Navigation Links
Tufts engineering professor wins NSF Career Award
Date:4/6/2011

MEDFORD/SOMERVILLE, Mass. Assistant Professor of Electrical and Computer Engineering Tom Vandervelde has been awarded an early-career award from the National Science Foundation for promising research on the conversion of heat to electricity.

Vandervelde, the John A. and Dorothy Adams Faculty Development Professor, will use the $400,000, five year award to continue his studies in thermophotovoltaics (TPVs)cells that convert thermal energy, or heat, into electricity. His research has implications for a new class of green technologies.

"Right now, heat sources have to be in excess of 1500 degrees Celsius in order for TPVs to work efficiently," says Vandervelde. His goal is to make TPVs more efficient at lower temperatures, and ultimately, convert heat to electricity at a cool 37 degrees Celsiusor the temperature of the human body.

This could have potential use in medical devices, such as a pacemaker that keeps a charge from the electricity generated by one's own body heat.

In a TPV system, when a photonan energy packet of light or heatstrikes the TPV a charge carrier pair is created that generates an electron and subsequently electricity.

But if the charge carriers recombine, a photon is re-emitted and is lost as light or heat. "Every time that recombination happens, that's less energy you get out and in the end that lowers your overall efficiency," says Vandervelde.

By using recent advances in infrared photodetectors, Vandervelde will investigate the use of a novel photodiode structure that contains a barrier which prevents recombination of the charge carriers. This allows the particles to flow out of the cell as unimpeded electrical current.

"By putting the barriers in, we end up separating where those charge carriers are so they end up not spending a lot of time near each other," says Vandervelde. "It makes recombination far less likely to occur, which means that you end up getting out a lot more current for the same amount of light coming in."

More efficient TPVs could also be used to recoup the heat lost to keep massive computer data server farms cool. "The realization of cooler-running, more energy-efficient, server farmswhich occupy 20% of energy consumption off the energy grid in some locations alone will change the very nature of our nation's energy needs in a positive way," he says.

"The ability to harness the ubiquitous waste heat represents a significant jump forward to our becoming a truly green society," Vandervelde says.


'/>"/>

Contact: Alex Reid
alexander.reid@tufts.edu
617-627-4173
Tufts University
Source:Eurekalert

Related biology news :

1. Tufts University Prof. Maria Flytzani-Stephanopoulos named as AAAS Fellow
2. Tufts University professor receives IADR Pharmacology/Therapeutics/Toxicology Award
3. Tufts students host Earth Day with groundbreaking ceremony for solar house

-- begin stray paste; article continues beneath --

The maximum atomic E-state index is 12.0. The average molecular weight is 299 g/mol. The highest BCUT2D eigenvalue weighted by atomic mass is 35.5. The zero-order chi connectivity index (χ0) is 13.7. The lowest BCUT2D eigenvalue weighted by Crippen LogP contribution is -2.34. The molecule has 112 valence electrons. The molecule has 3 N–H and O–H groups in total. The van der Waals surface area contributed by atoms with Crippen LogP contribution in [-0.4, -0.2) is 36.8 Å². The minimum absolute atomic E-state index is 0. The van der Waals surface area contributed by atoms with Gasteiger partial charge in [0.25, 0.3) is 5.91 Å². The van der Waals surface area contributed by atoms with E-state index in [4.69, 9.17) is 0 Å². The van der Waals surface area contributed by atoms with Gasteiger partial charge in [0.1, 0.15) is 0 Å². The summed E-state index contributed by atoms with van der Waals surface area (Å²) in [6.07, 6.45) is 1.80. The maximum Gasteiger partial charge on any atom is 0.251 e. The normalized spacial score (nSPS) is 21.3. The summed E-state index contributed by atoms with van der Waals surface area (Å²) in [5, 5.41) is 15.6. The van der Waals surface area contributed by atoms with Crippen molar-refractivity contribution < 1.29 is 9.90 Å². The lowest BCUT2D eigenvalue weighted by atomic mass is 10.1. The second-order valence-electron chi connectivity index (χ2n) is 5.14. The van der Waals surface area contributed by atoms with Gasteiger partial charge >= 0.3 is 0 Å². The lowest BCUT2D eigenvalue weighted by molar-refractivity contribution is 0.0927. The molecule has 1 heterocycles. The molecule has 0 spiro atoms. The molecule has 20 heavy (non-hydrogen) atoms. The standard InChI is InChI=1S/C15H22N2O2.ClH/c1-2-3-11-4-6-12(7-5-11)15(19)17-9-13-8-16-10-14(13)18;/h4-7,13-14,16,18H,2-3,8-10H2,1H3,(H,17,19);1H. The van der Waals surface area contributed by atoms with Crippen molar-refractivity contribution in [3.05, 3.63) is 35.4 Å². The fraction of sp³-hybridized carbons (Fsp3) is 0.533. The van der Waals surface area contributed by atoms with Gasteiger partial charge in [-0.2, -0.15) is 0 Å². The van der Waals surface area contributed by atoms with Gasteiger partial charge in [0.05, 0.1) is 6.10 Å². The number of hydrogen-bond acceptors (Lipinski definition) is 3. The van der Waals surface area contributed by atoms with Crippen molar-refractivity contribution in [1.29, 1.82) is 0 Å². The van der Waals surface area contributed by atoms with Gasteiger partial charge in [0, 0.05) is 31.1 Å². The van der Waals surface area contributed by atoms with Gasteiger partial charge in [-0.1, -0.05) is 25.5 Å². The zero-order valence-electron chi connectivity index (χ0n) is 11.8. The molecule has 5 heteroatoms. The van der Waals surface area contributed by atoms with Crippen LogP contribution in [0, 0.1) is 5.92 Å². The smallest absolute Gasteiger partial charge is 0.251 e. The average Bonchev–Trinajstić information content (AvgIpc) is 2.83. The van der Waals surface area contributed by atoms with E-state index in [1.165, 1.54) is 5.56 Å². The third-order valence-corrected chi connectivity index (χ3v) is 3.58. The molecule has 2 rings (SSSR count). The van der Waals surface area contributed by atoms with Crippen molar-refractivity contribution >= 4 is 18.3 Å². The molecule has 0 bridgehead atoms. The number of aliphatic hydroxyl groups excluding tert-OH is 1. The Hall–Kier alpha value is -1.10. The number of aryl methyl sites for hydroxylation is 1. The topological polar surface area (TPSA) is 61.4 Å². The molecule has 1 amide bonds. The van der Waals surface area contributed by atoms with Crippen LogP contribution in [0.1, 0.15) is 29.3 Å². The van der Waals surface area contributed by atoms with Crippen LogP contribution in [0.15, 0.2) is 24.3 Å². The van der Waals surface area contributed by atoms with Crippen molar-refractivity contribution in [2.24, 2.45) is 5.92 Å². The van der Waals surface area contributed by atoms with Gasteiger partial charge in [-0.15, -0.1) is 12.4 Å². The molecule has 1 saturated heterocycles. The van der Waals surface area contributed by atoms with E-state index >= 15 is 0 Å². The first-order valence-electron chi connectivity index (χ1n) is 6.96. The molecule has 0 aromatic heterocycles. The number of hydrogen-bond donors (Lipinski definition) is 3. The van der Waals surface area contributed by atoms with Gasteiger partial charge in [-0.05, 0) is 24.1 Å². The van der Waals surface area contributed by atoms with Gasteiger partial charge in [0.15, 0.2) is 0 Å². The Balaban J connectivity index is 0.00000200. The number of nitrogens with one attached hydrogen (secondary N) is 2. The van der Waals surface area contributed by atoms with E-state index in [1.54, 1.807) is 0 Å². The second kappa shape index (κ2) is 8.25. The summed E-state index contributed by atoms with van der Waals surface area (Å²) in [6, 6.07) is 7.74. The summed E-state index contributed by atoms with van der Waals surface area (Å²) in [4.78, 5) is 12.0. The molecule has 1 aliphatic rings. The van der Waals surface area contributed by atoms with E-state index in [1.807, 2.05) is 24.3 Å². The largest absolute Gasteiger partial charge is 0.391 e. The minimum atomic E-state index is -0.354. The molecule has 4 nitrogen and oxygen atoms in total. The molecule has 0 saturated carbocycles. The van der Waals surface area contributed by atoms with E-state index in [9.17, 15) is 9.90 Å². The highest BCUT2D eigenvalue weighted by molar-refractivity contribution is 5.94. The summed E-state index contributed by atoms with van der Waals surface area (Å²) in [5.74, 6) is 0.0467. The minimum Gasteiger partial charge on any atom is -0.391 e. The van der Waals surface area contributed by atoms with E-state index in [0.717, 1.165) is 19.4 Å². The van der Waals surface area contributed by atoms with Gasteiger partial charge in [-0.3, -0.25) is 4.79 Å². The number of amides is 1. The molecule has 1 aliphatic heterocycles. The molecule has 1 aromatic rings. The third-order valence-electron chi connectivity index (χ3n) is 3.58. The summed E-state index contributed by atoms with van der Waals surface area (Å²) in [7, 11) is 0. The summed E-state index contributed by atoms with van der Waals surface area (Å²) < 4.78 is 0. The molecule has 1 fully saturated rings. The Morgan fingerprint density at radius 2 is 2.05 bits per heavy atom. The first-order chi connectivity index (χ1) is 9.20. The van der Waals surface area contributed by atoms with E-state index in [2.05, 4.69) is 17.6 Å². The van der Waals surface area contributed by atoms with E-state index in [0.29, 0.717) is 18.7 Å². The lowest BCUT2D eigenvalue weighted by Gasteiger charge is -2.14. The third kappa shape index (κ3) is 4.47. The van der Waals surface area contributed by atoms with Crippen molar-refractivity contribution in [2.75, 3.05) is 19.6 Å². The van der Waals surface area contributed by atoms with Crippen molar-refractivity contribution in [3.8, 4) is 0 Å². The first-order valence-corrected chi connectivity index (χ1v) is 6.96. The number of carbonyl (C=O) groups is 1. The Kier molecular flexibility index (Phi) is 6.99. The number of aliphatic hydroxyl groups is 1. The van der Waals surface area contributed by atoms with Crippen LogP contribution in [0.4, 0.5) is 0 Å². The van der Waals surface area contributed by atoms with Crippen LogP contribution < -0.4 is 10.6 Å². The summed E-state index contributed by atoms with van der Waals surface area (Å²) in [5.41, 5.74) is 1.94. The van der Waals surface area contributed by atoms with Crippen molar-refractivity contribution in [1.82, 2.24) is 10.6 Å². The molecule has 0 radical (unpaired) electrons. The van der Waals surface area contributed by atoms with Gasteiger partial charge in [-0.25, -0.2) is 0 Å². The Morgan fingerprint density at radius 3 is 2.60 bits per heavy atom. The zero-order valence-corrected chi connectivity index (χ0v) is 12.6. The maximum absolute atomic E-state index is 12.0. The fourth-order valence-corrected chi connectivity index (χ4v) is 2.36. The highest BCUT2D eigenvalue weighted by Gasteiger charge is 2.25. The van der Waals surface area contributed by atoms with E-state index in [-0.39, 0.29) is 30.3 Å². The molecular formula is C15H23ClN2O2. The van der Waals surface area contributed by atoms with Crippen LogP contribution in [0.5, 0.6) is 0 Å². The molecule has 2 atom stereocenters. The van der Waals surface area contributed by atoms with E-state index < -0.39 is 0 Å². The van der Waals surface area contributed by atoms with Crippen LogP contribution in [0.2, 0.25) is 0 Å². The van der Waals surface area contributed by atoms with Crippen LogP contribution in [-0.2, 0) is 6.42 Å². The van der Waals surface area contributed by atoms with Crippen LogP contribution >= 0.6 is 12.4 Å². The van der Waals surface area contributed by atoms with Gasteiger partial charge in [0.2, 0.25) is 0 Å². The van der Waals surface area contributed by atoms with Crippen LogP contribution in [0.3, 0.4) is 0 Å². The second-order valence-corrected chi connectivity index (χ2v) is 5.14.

4. Tufts wins NCRR grant for Collaborative Cluster in Genome Structure and Developmental Patterning
5. Tufts graduate students win $10,000 prizes
6. Tufts University chemist earns prestigious award for promising research on drug development
7. Jackson Laboratory and Tufts University announce new Ph.D. track in mammalian genetics
8. Tufts announces public launch of the Tufts Institute for Biomedical Partnerships website/HUB
9. Tufts professor earns ISCB Award for Excellence in Chemical Sciences
10. Genetic Engineering & Biotechnology News reports on growing role of molecular diagnostics
11. US Senate confirms Clemson University engineering Dean Esin Gulari to National Science Board
Post Your Comments:
*Name:
*Comment:
*Email:
(Date:4/11/2017)... , April 11, 2017 No two ... researchers at the New York University Tandon School ... Engineering have found that partial similarities between prints ... used in mobile phones and other electronic devices ... The vulnerability lies in the fact that ...
(Date:4/5/2017)... April 5, 2017 Today HYPR Corp. ... the server component of the HYPR platform is officially ... the end-to-end security architecture that empowers biometric authentication across ... has already secured over 15 million users across the ... of connected home product suites and physical access represent ...
(Date:3/30/2017)... 30, 2017  On April 6-7, 2017, Sequencing.com will ... hackathon at Microsoft,s headquarters in ... focus on developing health and wellness apps that provide ... the Genome is the first hackathon for personal ... largest companies in the genomics, tech and health industries ...
Breaking Biology News(10 mins):
(Date:10/10/2017)... ... ... San Diego-based team building and cooking events company, Lajollacooks4u, has unveiled a ... new look is part of a transformation to increase awareness, appeal to new markets ... It will also expand its service offering from its signature gourmet cooking classes and ...
(Date:10/10/2017)... SomaGenics announced the receipt of a Phase ... (Single Cell), expected to be the first commercially available ... from single cells using NGS methods. The NIH,s recent ... development of approaches to analyze the heterogeneity of cell ... for measuring levels of mRNAs in individual cells have ...
(Date:10/9/2017)... ... 09, 2017 , ... At its national board meeting in North Carolina, ... University’s Departments of Physics and Astronomy, has been selected for membership in ARCS ... for the 2015 Breakthrough Prize in Fundamental physics for the discovery of the accelerating ...
(Date:10/7/2017)... , Oct. 6, 2017  The 2017 Nobel ... three scientists, Jacques Dubochet, Joachim Frank ... in cryo-electron microscopy (cryo-EM) have helped ... the structural biology community. The winners worked with ... now routinely produce highly resolved, three-dimensional images of ...
Breaking Biology Technology: